Can you accept an extra level of mess as part of homeschooling?

>>My wife has been talking about home schooling some of our children. One of the concerns that I have, is that on a regular basis my wife will comment to me that she does not have enough help/time to get the daily chorus done in the home, and that the home is not as clean as she would like it and she cant function in an unclean home.

My question is if she were to home school would would that not just add it too the problems, if she cant find the time now to do the chorus and the daily house routines how would she be able to find the time when she has to spend time learning and exploring with the children?<<

There’s no question that if you choose to homeschool, there’s more activity and mess happening and less time to devote to cleaning.

Does your wife have realistic expectations of herself?  Some women are naturally extremely fastidious and often they need to loosen up and be a bit more realistic about what having children around is like.  Here are a couple of humorous descriptions that I’ve seen shared recently to describe the reality:

“Want to know what it’s like living with kids? 

1) Gather everything you own.

2) Throw it on the floor

3) Pick it up.

4) Repeat for infinity.”- (source:Topher Writes/twitter)

And another quote that I’m sure mothers all over can ruefully smile about:

“Yesterday I cleaned the house….which was dumb, because I still have kids living here.”

I’m a person who likes things to be neat and am naturally on the organized side.  But my house often doesn’t look the way that I want it to.  I continually choose the standard for our home, and my criteria for that is 1) a home that feels comfortable 2) that I can maintain with a minimum of resentment and stress.   That standard isn’t what I wish my home looked like but it’s what I can do on a daily basis from a place of emotional sanity (even though I often feel embarrassed when people stop by unexpectedly!).  I can tell when I raise my standards too much, because I start to feel irritated or tense with the state of my home or my family members and that’s my cue to cut back and reestablish a healthy balance.

Letting go of unrealistic standards isn’t something you do once and it isn’t easy.  It takes constant effort and reminders to yourself to keep your priorities focused on what’s most important to you.   If together with your wife you decide that a clean home is honestly your highest priority, then homeschooling will probably be too much pressure for your family.

Is your wife trying to hint to you that she wants you to be more involved or more appreciative of her efforts in the home or with the kids?  Often people don’t say exactly what they mean and women have a tendency to hint around rather than tell their husbands that they need some positive feedback.  If this is the case, showing her you appreciate all that she does and are happy with how the home runs would go far in resolving this concern.

Or is your wife organizationally challenged and your house is in fact overwhelmed by mess?

There are a lot of strategies to help create systems but I always suggest parents get the kids involved in cleaning up.  There’s no reason that a mother should be doing the bulk of the work on her own once she has kids who are old enough to help.  You can get even very young children involved – my three year old delivers piles of clean laundry to each room, puts his dish in the sink, helps clean up toys and helps me load the washer, etc.  It’s enjoyable for young kids to do things with you when you approach it a fun way.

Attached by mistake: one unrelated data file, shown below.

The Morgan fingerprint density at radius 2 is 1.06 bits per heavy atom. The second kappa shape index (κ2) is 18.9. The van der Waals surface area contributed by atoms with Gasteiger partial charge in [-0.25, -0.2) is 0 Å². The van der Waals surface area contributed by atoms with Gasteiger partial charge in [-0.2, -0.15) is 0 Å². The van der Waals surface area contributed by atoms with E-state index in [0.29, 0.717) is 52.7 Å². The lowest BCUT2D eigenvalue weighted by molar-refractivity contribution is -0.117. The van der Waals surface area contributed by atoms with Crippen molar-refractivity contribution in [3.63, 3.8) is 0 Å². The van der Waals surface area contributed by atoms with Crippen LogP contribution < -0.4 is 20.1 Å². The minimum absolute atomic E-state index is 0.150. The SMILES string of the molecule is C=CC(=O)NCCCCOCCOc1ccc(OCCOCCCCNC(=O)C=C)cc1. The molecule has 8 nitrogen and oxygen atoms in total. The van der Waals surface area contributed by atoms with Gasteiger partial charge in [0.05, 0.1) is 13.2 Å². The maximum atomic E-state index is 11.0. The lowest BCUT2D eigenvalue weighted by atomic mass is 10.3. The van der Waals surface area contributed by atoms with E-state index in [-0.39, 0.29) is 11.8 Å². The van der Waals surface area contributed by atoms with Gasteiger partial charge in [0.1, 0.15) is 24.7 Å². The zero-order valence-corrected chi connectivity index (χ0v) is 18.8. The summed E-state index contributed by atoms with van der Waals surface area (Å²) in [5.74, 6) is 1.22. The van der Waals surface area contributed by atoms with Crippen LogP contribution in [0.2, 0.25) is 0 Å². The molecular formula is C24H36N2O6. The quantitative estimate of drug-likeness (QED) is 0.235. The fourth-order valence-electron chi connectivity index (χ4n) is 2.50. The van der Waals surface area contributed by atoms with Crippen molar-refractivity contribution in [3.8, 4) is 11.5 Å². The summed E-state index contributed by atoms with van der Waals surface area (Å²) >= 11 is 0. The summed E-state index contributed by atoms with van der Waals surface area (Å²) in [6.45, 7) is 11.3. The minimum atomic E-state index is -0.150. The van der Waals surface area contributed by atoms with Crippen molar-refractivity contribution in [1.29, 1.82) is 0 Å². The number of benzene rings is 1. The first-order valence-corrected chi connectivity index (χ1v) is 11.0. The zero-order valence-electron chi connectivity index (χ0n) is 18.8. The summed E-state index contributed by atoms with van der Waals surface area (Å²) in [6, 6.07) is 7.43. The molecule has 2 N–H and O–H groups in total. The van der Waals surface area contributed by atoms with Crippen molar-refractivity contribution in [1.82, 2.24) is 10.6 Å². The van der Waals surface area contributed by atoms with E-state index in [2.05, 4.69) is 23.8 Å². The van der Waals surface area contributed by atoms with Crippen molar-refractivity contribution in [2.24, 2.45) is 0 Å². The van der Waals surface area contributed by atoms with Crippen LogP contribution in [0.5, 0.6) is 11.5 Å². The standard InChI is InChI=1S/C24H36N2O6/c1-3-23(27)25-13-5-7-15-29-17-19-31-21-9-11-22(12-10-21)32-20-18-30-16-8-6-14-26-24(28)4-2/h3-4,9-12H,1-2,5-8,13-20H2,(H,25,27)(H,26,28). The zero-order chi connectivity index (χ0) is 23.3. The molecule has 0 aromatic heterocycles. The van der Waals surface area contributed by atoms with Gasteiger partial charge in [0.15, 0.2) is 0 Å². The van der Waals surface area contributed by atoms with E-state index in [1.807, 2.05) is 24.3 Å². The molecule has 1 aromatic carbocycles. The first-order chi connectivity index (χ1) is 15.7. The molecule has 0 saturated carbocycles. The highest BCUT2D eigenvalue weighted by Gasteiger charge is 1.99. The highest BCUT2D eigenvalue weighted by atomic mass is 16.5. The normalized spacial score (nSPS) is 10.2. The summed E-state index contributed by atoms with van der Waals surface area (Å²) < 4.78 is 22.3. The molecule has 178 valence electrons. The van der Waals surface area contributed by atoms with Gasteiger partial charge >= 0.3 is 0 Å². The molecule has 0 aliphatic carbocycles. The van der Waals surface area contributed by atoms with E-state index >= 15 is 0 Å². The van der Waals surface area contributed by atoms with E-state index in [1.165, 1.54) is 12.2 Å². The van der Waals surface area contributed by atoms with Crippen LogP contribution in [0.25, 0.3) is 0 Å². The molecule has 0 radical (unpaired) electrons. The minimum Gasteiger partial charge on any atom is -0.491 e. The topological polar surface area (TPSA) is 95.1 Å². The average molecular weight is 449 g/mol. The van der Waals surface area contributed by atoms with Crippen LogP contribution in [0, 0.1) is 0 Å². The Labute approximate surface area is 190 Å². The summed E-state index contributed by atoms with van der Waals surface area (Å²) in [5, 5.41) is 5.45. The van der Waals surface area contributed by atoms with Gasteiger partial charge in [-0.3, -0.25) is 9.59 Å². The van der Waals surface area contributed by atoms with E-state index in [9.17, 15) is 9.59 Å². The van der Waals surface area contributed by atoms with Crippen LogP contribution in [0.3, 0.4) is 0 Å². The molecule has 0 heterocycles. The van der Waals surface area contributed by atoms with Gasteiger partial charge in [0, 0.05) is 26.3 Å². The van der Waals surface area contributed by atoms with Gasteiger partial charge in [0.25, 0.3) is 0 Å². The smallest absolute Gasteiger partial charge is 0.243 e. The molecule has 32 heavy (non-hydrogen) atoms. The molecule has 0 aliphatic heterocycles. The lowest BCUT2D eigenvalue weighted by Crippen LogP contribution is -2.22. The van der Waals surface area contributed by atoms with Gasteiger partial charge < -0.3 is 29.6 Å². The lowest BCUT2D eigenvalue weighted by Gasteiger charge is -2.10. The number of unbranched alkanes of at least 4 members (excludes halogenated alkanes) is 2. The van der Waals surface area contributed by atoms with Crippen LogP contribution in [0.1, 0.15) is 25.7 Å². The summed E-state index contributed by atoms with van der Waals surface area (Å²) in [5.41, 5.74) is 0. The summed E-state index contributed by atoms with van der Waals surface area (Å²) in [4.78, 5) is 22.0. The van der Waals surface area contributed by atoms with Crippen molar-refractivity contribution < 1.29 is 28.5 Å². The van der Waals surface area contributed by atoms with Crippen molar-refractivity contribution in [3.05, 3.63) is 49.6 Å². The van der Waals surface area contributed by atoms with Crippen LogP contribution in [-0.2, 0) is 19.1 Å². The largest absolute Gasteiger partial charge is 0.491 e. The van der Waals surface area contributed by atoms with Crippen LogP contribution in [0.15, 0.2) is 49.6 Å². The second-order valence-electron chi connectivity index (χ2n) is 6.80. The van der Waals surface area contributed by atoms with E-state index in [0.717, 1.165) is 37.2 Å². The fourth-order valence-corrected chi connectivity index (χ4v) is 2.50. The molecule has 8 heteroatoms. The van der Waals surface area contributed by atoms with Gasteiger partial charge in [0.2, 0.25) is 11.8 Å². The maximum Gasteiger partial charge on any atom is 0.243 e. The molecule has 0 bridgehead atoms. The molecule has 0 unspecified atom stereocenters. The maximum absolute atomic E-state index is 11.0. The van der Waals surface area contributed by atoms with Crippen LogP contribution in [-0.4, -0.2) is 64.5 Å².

By working together with you they learn life skills, children learn an appreciation of what’s involved in keeping the house together (an appreciation they’re unlikely to value until they’re on the older side of their teenage years :)) and if you use the time to connect with them and not to be a drill sergeant, you build the relationship with them!  Win-win-win.  :)

There are a number of strategies that you can adopt to help keep your home running smoothly and people of all different organizational styles homeschool effectively.  Before you start thinking about what those strategies are (a google search will turn up loads of ideas), realize you can’t have it all.  You can’t have kids home all day and expect it to look like a home in a magazine.  And would you really want to?

Avivah

2 thoughts on “Can you accept an extra level of mess as part of homeschooling?

  1. I laughed out loud of your descriptions of having children home. As a mother of four grown adults, and grandmother to one very inquisitive toddler, I don’t ever have the expectation that my home will be “magazine photo ready”. But even with only the grandchild here everyday, it is a balance to keep neat and make sure the child is engaged in exciting exploring. Would I have it any other way? Only with live in maid service sixteen hours a day! Homeschooling is the best way to make sure each of your children learns in an accepting and peaceful environment, and learns what they want to know without having to cram that knowledge in around “school”. The best years in the family were those where the kids were home learning things outside the four walls of their classrooms. By all means, look to see if you can find cleaning help for your wife. That will free her up to focus on your precious gems. Best of luck.

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